The smokers gaze beyond our world and dream
of somewhere distant from the marble stairs
in winter's cold. An exile tribe that shares
the fire in huddled clans, the smokers seem
awaiting some deliverance from the flights
of steps. Inhaling stokes a flame to send
out signals of distress that quickly spend
their heat and dwindle down to votive lights,
while smokers offer scorched and ruined breath
in desperate sacrifice. Their exhales merge
like choir notes. Though packs they carry test
their faith by threatening damaged heirs or death,
the many scattered acolytes converge
in some communion which the ash has blessed.
I can't make out my shaky writing
from just last year. It's little better
than jagged lines that show I'm fighting
to blurt out words. A grasping letter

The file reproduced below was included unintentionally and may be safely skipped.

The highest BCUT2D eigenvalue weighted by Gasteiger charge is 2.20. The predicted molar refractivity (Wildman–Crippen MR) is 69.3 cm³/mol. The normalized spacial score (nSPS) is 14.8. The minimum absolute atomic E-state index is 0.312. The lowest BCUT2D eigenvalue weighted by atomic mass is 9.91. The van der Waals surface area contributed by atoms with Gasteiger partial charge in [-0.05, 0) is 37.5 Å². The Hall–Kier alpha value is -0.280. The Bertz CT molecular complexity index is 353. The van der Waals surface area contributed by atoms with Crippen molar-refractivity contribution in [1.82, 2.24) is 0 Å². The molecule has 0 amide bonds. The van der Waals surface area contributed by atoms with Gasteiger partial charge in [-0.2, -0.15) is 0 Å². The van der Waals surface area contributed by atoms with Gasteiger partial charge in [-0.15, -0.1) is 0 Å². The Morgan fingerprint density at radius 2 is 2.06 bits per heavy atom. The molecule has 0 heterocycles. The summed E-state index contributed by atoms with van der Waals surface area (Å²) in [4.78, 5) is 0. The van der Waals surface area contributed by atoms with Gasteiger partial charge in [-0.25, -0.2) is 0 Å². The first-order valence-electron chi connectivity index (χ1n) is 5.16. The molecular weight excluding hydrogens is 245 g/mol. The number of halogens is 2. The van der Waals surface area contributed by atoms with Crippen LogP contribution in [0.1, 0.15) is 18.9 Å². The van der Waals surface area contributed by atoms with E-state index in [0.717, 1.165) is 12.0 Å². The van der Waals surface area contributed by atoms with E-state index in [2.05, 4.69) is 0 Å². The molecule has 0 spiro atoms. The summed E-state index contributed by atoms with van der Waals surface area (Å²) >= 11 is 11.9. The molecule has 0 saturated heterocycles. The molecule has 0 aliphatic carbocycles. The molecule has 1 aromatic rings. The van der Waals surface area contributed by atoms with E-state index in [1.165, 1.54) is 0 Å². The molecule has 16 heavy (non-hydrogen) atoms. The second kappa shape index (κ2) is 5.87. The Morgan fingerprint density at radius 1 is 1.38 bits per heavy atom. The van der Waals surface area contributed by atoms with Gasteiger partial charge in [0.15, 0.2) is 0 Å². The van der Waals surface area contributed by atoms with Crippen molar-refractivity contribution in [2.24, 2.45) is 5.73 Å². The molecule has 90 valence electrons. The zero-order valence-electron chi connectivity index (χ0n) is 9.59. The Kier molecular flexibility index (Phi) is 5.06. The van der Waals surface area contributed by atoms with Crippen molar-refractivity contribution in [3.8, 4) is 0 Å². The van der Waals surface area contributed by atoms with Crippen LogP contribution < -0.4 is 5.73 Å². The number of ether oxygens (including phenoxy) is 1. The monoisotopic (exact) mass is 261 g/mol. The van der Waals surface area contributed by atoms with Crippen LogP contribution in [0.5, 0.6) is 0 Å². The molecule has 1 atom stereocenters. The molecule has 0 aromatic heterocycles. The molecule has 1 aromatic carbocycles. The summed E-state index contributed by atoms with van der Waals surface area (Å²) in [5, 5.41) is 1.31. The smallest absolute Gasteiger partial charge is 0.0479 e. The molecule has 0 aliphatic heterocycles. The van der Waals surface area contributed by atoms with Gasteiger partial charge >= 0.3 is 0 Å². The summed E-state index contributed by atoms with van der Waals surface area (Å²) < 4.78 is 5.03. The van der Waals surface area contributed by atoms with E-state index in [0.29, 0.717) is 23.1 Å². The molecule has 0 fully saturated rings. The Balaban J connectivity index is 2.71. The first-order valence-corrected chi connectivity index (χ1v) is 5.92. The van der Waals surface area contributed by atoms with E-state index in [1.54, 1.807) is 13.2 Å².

attempts to rise but fails, then sinks
below and hangs. A fractured T
with cross unhinged and broken links
to others makes a dying tree.
At palsied stops again I feel
my breathing catch, my heart beat climb,
and scanning pages makes it real
once more for me, that awful time.
It's not important now to gauge
the words to understand the scrawl:
it scratches out along the page,
a trail of wounded creature's crawl.
Both poems are excerpted from The Bell, forthcoming from Seven Towers, 2009.
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